The video display unit 70 may be a single display that displays video images on a screen (not shown) apportioned into multiple display areas, such as a primary display area 70 a, a top display area 70 b and a bottom display area 70 c. That is, the display areas may represent display panels of a gaming machine such as a primary display, a top panel (i.e., top glass) and a bottom panel (i.e., belly glass), where the video image of each display area is a representation of the contents of each corresponding display panel. The number of display units in a gaming unit 20 and how their video images are apportioned may vary according to overall requirements of the gaming unit, the game routine(s) or the preferences of the manufacturer. For example, the gaming unit 20 may include multiple video display units 70 where one video display unit 70 may also be used to show multiple display areas, whereas a second video display unit 70 may show only a single display area. In addition, the number, shape, placement and dimensions of the display areas 70 a, 70 b, 70 c may be varied anywhere within the screen of the video display unit 70. The following will describe a gaming apparatus using a single video display unit 70 for multiple display areas. However, as understood by those of ordinary skill in the art, and as described above, more than one video display unit 70 may be used to show one or more of the display areas and the description of the video display unit 70 below may be applicable to any video display unit 70 in the case of multiple display units in a gaming unit 20.

The video display unit 70 may be a flat display screen having a 16:9 aspect ratio (i.e., width-to-height ratio) that is turned lengthwise on its side (i.e., 9:16 aspect ratio), though other screen proportions may be used as well. The proportions of the video display unit 70 may be dependent on the overall size of the gaming unit 20, as well as the desired attributes of the display areas 70 a, 70 b, 70 c. As seen in FIG. 2, each of the display areas 70 a, 70 b, 70 c may vary in shape, placement and dimensions on the gaming unit 20. For example, the primary display area 70 a may be smaller than and set off more to the right than the top display area 70 b. To use a single video display unit 70 for all three display areas 70 a, 70 b, 70 c may require a video display unit 70 having a screen height at least equal to the distance from the top of the uppermost desired display area 70 b to the bottom of the bottommost desired display area 70 c. The width may generally be the widest point between the rightmost and leftmost edges of the display areas, which in FIG. 2 may be the top display area 70 b.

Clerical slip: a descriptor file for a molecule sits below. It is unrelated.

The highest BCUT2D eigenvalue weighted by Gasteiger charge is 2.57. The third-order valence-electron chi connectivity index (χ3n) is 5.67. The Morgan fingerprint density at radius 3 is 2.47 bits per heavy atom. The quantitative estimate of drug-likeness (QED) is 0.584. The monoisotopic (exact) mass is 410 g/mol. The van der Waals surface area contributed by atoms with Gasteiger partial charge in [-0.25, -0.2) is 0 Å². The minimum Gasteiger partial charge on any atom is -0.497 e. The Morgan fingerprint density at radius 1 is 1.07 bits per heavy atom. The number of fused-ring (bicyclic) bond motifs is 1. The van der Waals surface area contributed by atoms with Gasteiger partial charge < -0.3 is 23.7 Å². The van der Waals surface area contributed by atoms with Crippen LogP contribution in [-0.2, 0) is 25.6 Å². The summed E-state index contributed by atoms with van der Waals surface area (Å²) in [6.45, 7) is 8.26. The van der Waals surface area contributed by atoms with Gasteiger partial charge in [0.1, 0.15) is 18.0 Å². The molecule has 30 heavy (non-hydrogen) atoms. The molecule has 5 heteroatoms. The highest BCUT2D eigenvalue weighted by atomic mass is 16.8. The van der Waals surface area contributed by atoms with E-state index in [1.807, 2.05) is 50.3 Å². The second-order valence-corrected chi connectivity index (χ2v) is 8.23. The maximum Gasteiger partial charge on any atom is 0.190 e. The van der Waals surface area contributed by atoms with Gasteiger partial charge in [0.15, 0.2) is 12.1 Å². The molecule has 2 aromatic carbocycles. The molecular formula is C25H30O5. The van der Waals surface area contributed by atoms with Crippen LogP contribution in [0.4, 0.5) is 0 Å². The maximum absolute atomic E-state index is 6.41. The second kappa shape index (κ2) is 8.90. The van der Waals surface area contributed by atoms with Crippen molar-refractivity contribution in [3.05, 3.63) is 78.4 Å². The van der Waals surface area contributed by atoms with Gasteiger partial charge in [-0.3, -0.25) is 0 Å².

The above has been described in terms of the dimensions of the screen of the video display unit 70 for the gaming unit 20. As can be seen from this disclosure, the disclosed embodiments are applicable to gaming units that may be embodied in a variety of devices ranging from handheld devices such as personal digital assistants (PDA), cellular or standard phones with display screens, computer screens, televisions, large projection screens, or any other device that may include a video display unit. Given that the gaming unit may be embodied in a variety of devices that may range in size, the actual size of the video display unit 70 may also vary widely. The dimensions of the screen of the video display unit 70 may range from approximately 15 inches (approximately 38 cm) to approximately 25 inches (approximately 64 cm) wide, and approximately 27 inches (approximately 69 cm) to approximately 41 inches (approximately 104 cm) in height for an upright gaming unit 20. However, the dimensions of the display screen may also include any of the following. In one example of a gaming unit 20, the screen may have dimensions in the range of approximately 14 inches (approximately 36 cm) to approximately 24 inches (approximately 61 cm) in width, and approximately 11 inches (approximately 28 cm) to approximately 18 inches (approximately 46 cm) in height. Alternatively, the gaming unit 20 may have a larger screen with a height in the range of approximately 11 inches (approximately 28 cm) to approximately 27 inches (approximately 69 cm). A gaming unit 20 having these dimensions may include a slant top gaming unit. In another example, the gaming unit 20 may include a screen having a range of dimensions of approximately 14 inches (approximately 36 cm) to approximately 20 inches (approximately 51 cm) in width, and approximately 11 inches (approximately 28 cm) to approximately 14 inches (approximately 36 cm) in height. Such a gaming unit 20 may include a table top or bartop gaming unit.